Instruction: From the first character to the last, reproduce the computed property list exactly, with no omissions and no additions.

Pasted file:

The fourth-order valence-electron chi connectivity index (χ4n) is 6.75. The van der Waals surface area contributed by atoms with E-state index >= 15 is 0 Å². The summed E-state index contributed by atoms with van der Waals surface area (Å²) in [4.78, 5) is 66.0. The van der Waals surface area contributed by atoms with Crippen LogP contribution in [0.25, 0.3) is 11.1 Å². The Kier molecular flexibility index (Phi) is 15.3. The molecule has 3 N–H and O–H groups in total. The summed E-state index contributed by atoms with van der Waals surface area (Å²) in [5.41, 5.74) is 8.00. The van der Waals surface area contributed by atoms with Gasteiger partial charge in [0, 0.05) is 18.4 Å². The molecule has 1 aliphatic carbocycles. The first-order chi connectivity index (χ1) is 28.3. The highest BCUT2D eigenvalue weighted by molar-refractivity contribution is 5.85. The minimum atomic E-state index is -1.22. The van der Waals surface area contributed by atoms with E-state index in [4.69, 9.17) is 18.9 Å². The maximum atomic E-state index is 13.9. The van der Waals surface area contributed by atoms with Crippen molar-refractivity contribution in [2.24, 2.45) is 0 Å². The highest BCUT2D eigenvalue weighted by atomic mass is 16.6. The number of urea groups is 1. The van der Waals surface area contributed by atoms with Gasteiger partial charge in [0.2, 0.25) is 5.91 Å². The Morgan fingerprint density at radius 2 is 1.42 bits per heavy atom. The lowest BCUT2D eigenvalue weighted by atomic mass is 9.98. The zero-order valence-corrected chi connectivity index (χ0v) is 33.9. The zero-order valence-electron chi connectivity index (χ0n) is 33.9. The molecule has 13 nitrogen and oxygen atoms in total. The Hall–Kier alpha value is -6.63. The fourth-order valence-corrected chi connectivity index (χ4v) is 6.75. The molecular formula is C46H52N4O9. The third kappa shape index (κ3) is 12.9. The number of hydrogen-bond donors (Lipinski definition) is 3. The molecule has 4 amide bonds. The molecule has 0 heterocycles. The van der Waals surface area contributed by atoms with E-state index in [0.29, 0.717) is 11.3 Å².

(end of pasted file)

The fourth-order valence-electron chi connectivity index (χ4n) is 6.75. The van der Waals surface area contributed by atoms with E-state index >= 15 is 0 Å². The summed E-state index contributed by atoms with van der Waals surface area (Å²) in [4.78, 5) is 66.0. The van der Waals surface area contributed by atoms with Crippen LogP contribution in [0.25, 0.3) is 11.1 Å². The Kier molecular flexibility index (Phi) is 15.3. The molecule has 3 N–H and O–H groups in total. The summed E-state index contributed by atoms with van der Waals surface area (Å²) in [5.41, 5.74) is 8.00. The van der Waals surface area contributed by atoms with Gasteiger partial charge in [0, 0.05) is 18.4 Å². The molecule has 1 aliphatic carbocycles. The first-order chi connectivity index (χ1) is 28.3. The highest BCUT2D eigenvalue weighted by molar-refractivity contribution is 5.85. The minimum atomic E-state index is -1.22. The van der Waals surface area contributed by atoms with E-state index in [4.69, 9.17) is 18.9 Å². The maximum atomic E-state index is 13.9. The van der Waals surface area contributed by atoms with Crippen molar-refractivity contribution in [2.24, 2.45) is 0 Å². The highest BCUT2D eigenvalue weighted by atomic mass is 16.6. The number of urea groups is 1. The van der Waals surface area contributed by atoms with Gasteiger partial charge in [0.2, 0.25) is 5.91 Å². The Morgan fingerprint density at radius 2 is 1.42 bits per heavy atom. The lowest BCUT2D eigenvalue weighted by atomic mass is 9.98. The zero-order valence-corrected chi connectivity index (χ0v) is 33.9. The zero-order valence-electron chi connectivity index (χ0n) is 33.9. The molecule has 13 nitrogen and oxygen atoms in total. The Hall–Kier alpha value is -6.63. The fourth-order valence-corrected chi connectivity index (χ4v) is 6.75. The molecular formula is C46H52N4O9. The third kappa shape index (κ3) is 12.9. The number of hydrogen-bond donors (Lipinski definition) is 3. The molecule has 4 amide bonds. The molecule has 0 heterocycles. The van der Waals surface area contributed by atoms with E-state index in [0.29, 0.717) is 11.3 Å².